I’m so glad you blogged about this. As we are trying to change what we eat and get away from refined/processed foods, this is my biggest fear. The fact is we are socialized to eat food…dairy, meat and mostly SUGAR. It seems like I can’t get away from it. Every holiday is overly marketed with candy and my young kids want to be just like everyone else. Luckily they are young enough that I still control what they eat. The other night I went to a graduation party for my husband’s law school and ahead of time he had ordered me a vegetarian meal. It was crazy because in order to get your meal you had to go through the buffet, then ask the servers who were standing at the end of the line to get your meal. They took my plate then I had to stand close to the door so they could return it to me. A few of our friends were staring at me and wondering why I didn’t have a plate when they saw me putting salad and stuff on my plate earlier. I have to say it was kind of embarrassing…not too bad, but I wouldn’t want my kids to feel like that everytime they try and make a different food choice. This aspect of changing our diet is what I think I’m trying to work through the most. For a few minutes on Easter I felt bad that my kids didn’t have chocolate bunnies like everyone else. Until I realized that Easter isn’t even close to being about candy and that my children’s health is a lot more important to me than if they have a silly chocolate bunny. Old habits die hard though. Is there any way to still be part of holiday festivities and still not compromise too much on healthy eating? Thanks for all of the good information.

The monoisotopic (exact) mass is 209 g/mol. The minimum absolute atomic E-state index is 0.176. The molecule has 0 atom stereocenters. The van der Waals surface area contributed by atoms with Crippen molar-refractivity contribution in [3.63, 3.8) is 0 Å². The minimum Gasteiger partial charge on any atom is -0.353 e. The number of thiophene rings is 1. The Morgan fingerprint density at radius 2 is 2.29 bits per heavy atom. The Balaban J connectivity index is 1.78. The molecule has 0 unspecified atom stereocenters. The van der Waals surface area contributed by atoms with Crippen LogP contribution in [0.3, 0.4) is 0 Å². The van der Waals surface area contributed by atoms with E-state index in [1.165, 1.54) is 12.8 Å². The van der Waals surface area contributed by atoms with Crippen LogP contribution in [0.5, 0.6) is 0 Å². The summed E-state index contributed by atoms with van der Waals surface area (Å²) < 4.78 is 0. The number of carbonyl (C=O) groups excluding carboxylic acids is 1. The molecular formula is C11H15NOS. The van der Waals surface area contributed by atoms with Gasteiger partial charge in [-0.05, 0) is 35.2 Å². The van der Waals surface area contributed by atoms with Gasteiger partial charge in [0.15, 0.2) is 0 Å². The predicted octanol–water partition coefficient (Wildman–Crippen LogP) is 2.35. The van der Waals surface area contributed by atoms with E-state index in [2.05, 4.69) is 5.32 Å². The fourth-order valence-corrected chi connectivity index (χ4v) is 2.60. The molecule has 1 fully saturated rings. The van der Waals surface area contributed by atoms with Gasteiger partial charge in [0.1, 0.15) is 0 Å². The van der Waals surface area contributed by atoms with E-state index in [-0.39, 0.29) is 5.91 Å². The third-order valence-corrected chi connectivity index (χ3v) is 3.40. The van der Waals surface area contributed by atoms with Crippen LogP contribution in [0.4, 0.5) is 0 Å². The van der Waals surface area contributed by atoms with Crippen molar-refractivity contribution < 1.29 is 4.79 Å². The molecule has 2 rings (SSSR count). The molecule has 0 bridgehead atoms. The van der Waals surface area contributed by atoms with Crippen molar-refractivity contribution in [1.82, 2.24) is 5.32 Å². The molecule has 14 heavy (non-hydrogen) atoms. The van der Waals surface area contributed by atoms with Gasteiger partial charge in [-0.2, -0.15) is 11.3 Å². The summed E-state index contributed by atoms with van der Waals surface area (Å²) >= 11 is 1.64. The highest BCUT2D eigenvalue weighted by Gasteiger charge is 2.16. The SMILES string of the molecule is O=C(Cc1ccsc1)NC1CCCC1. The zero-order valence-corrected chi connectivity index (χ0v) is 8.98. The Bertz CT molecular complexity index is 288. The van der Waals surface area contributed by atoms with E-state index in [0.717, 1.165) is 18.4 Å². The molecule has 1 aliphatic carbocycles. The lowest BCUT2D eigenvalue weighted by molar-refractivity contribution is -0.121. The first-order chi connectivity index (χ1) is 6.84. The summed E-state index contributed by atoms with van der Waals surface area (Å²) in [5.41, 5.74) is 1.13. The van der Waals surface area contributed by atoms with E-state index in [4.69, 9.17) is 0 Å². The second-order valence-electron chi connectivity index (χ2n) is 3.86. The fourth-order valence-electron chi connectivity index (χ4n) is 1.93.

2. http:// says:

    That sounds like a pain, the law-school dinner. But a few years from now, somebody you knew from law school will come to you and ask for help changing her diet. And then you’ll have a whole different (and really cool) perspective.

    Health food has come SUCH a long way. You can really get some nice options for the holidays, and make some yummy treats, too. My daughter was telling me in the car today about how, when she was in the younger elementary grades, kids would say, “You don’t eat sugar?” Their mouths would hang open, and they’d look at her with astonishment, as if they had really asked, “How do you survive without arms, legs, and a brain?”

    She would try to explain that she DID have treats, and they’d say, “But they’re yucky, right?” She’d protest and try to explain “naturally sweetened,” but eventually she’d give up. Now, in jr. high, she’s much more articulate.

    When my kids were little, I’d walk around to the neighbors and give them “alternative treats” for my kids before we went trick-or-treating. What a pain that was. Now I just give my kids twenty bucks for their bag of candy, dump it or give it away, and they’re thrilled. A friend of mine skips the trick or treating and takes the kids out to dinner. It’s not depriving them; it’s just a DIFFERENT tradition.

    We do the Easter egg hunts, with candy and everything. It’s stuff like unsweetened carob raisins, though. They love it. It’s more about the hunt and taking pictures and getting a new Easter dress than making ourselves sick on sugar anyway. OH WAIT! It’s actually about the resurrection and Atonement of Jesus Christ. (Thanks for the reminder, Janene.) 😉